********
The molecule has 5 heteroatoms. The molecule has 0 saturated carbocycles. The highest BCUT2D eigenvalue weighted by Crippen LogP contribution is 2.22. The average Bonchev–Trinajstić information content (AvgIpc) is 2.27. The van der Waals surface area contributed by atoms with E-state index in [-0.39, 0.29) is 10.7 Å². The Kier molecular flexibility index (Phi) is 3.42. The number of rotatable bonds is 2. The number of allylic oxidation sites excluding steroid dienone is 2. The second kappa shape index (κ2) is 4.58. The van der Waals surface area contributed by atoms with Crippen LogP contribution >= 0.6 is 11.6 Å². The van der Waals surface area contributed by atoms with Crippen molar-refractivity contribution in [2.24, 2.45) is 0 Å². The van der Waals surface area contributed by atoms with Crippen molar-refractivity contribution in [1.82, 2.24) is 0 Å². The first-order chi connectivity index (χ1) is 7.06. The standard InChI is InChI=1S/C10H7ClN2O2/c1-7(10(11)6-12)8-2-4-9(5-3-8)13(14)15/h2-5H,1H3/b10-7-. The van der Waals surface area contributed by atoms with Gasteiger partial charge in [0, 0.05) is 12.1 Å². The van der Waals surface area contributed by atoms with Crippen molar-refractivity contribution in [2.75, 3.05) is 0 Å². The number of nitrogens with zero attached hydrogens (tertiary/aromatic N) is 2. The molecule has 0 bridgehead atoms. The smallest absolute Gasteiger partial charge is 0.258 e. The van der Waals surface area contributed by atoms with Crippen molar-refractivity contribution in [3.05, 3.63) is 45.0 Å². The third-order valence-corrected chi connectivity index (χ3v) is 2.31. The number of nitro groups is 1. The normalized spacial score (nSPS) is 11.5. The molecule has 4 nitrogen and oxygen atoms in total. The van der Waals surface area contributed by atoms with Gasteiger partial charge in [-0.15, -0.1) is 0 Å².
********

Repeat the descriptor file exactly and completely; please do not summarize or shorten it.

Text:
The molecule has 5 heteroatoms. The molecule has 0 saturated carbocycles. The highest BCUT2D eigenvalue weighted by Crippen LogP contribution is 2.22. The average Bonchev–Trinajstić information content (AvgIpc) is 2.27. The van der Waals surface area contributed by atoms with E-state index in [-0.39, 0.29) is 10.7 Å². The Kier molecular flexibility index (Phi) is 3.42. The number of rotatable bonds is 2. The number of allylic oxidation sites excluding steroid dienone is 2. The second kappa shape index (κ2) is 4.58. The van der Waals surface area contributed by atoms with Crippen LogP contribution >= 0.6 is 11.6 Å². The van der Waals surface area contributed by atoms with Crippen molar-refractivity contribution in [2.24, 2.45) is 0 Å². The van der Waals surface area contributed by atoms with Crippen molar-refractivity contribution in [1.82, 2.24) is 0 Å². The first-order chi connectivity index (χ1) is 7.06. The standard InChI is InChI=1S/C10H7ClN2O2/c1-7(10(11)6-12)8-2-4-9(5-3-8)13(14)15/h2-5H,1H3/b10-7-. The van der Waals surface area contributed by atoms with Gasteiger partial charge in [0, 0.05) is 12.1 Å². The van der Waals surface area contributed by atoms with Crippen molar-refractivity contribution in [2.75, 3.05) is 0 Å². The number of nitrogens with zero attached hydrogens (tertiary/aromatic N) is 2. The molecule has 0 bridgehead atoms. The smallest absolute Gasteiger partial charge is 0.258 e. The van der Waals surface area contributed by atoms with Crippen molar-refractivity contribution in [3.05, 3.63) is 45.0 Å². The third-order valence-corrected chi connectivity index (χ3v) is 2.31. The number of nitro groups is 1. The normalized spacial score (nSPS) is 11.5. The molecule has 4 nitrogen and oxygen atoms in total. The van der Waals surface area contributed by atoms with Gasteiger partial charge in [-0.15, -0.1) is 0 Å².